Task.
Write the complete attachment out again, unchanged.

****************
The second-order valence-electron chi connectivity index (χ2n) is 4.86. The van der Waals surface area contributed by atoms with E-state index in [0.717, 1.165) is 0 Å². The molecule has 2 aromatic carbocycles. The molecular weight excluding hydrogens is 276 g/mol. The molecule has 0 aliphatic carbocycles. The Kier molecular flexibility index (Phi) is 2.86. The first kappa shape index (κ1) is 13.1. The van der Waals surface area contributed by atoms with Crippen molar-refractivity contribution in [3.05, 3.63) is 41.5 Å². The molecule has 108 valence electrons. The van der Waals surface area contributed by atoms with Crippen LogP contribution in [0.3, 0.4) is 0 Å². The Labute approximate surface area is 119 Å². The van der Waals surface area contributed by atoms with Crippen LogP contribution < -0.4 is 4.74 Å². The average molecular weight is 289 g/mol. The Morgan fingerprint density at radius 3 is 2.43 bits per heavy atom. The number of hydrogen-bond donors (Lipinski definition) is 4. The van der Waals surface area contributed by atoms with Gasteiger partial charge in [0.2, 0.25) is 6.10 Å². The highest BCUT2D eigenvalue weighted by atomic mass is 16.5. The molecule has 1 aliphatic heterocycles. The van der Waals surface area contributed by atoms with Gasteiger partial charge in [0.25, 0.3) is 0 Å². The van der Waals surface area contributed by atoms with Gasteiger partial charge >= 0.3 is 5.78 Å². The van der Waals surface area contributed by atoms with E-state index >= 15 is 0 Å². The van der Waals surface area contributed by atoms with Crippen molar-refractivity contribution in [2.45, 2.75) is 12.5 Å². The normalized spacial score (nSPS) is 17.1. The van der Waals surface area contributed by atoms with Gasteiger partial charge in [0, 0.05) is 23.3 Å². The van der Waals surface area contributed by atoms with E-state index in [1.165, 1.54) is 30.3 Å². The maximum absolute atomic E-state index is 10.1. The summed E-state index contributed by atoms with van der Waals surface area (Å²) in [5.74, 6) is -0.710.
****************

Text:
The second-order valence-electron chi connectivity index (χ2n) is 4.86. The van der Waals surface area contributed by atoms with E-state index in [0.717, 1.165) is 0 Å². The molecule has 2 aromatic carbocycles. The molecular weight excluding hydrogens is 276 g/mol. The molecule has 0 aliphatic carbocycles. The Kier molecular flexibility index (Phi) is 2.86. The first kappa shape index (κ1) is 13.1. The van der Waals surface area contributed by atoms with Crippen molar-refractivity contribution in [3.05, 3.63) is 41.5 Å². The molecule has 108 valence electrons. The van der Waals surface area contributed by atoms with Crippen LogP contribution in [0.3, 0.4) is 0 Å². The Labute approximate surface area is 119 Å². The van der Waals surface area contributed by atoms with Crippen LogP contribution < -0.4 is 4.74 Å². The average molecular weight is 289 g/mol. The Morgan fingerprint density at radius 3 is 2.43 bits per heavy atom. The number of hydrogen-bond donors (Lipinski definition) is 4. The van der Waals surface area contributed by atoms with Gasteiger partial charge in [0.2, 0.25) is 6.10 Å². The highest BCUT2D eigenvalue weighted by atomic mass is 16.5. The molecule has 1 aliphatic heterocycles. The van der Waals surface area contributed by atoms with Gasteiger partial charge in [0.25, 0.3) is 0 Å². The van der Waals surface area contributed by atoms with Gasteiger partial charge >= 0.3 is 5.78 Å². The van der Waals surface area contributed by atoms with E-state index >= 15 is 0 Å². The van der Waals surface area contributed by atoms with Crippen molar-refractivity contribution in [2.45, 2.75) is 12.5 Å². The normalized spacial score (nSPS) is 17.1. The van der Waals surface area contributed by atoms with Gasteiger partial charge in [0, 0.05) is 23.3 Å². The van der Waals surface area contributed by atoms with E-state index in [1.165, 1.54) is 30.3 Å². The maximum absolute atomic E-state index is 10.1. The summed E-state index contributed by atoms with van der Waals surface area (Å²) in [5.74, 6) is -0.710.